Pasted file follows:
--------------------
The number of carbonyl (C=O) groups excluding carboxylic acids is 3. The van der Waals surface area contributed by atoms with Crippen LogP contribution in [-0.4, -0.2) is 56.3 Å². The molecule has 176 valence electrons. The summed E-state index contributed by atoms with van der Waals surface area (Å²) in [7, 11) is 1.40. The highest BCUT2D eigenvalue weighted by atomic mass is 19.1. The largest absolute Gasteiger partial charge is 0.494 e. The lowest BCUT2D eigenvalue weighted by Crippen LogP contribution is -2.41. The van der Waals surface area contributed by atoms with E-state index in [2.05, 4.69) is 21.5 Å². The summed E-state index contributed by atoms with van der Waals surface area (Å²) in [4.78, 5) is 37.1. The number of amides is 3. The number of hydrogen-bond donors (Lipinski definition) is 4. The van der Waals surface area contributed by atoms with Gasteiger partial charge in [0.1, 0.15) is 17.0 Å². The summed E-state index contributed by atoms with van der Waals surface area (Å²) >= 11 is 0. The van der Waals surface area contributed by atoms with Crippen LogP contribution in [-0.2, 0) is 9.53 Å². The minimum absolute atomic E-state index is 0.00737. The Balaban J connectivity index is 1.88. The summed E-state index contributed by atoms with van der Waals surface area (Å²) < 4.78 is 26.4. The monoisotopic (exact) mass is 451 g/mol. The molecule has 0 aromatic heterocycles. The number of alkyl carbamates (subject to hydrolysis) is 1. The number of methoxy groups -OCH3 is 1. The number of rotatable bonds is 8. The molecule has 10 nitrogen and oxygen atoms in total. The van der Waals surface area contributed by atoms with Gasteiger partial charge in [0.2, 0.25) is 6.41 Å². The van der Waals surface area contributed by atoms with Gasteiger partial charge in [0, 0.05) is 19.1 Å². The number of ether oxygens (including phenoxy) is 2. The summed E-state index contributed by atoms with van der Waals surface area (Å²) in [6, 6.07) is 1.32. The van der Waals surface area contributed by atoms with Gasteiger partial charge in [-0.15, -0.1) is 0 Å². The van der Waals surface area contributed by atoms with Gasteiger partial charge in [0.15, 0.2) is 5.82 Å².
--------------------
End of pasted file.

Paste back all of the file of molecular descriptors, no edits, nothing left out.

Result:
The number of carbonyl (C=O) groups excluding carboxylic acids is 3. The van der Waals surface area contributed by atoms with Crippen LogP contribution in [-0.4, -0.2) is 56.3 Å². The molecule has 176 valence electrons. The summed E-state index contributed by atoms with van der Waals surface area (Å²) in [7, 11) is 1.40. The highest BCUT2D eigenvalue weighted by atomic mass is 19.1. The largest absolute Gasteiger partial charge is 0.494 e. The lowest BCUT2D eigenvalue weighted by Crippen LogP contribution is -2.41. The van der Waals surface area contributed by atoms with E-state index in [2.05, 4.69) is 21.5 Å². The summed E-state index contributed by atoms with van der Waals surface area (Å²) in [4.78, 5) is 37.1. The number of amides is 3. The number of hydrogen-bond donors (Lipinski definition) is 4. The van der Waals surface area contributed by atoms with Gasteiger partial charge in [0.1, 0.15) is 17.0 Å². The summed E-state index contributed by atoms with van der Waals surface area (Å²) >= 11 is 0. The van der Waals surface area contributed by atoms with Crippen LogP contribution in [-0.2, 0) is 9.53 Å². The minimum absolute atomic E-state index is 0.00737. The Balaban J connectivity index is 1.88. The summed E-state index contributed by atoms with van der Waals surface area (Å²) < 4.78 is 26.4. The monoisotopic (exact) mass is 451 g/mol. The molecule has 0 aromatic heterocycles. The number of alkyl carbamates (subject to hydrolysis) is 1. The number of methoxy groups -OCH3 is 1. The number of rotatable bonds is 8. The molecule has 10 nitrogen and oxygen atoms in total. The van der Waals surface area contributed by atoms with Gasteiger partial charge in [0.2, 0.25) is 6.41 Å². The van der Waals surface area contributed by atoms with Gasteiger partial charge in [0, 0.05) is 19.1 Å². The number of ether oxygens (including phenoxy) is 2. The summed E-state index contributed by atoms with van der Waals surface area (Å²) in [6, 6.07) is 1.32. The van der Waals surface area contributed by atoms with Gasteiger partial charge in [-0.15, -0.1) is 0 Å². The van der Waals surface area contributed by atoms with Gasteiger partial charge in [0.15, 0.2) is 5.82 Å².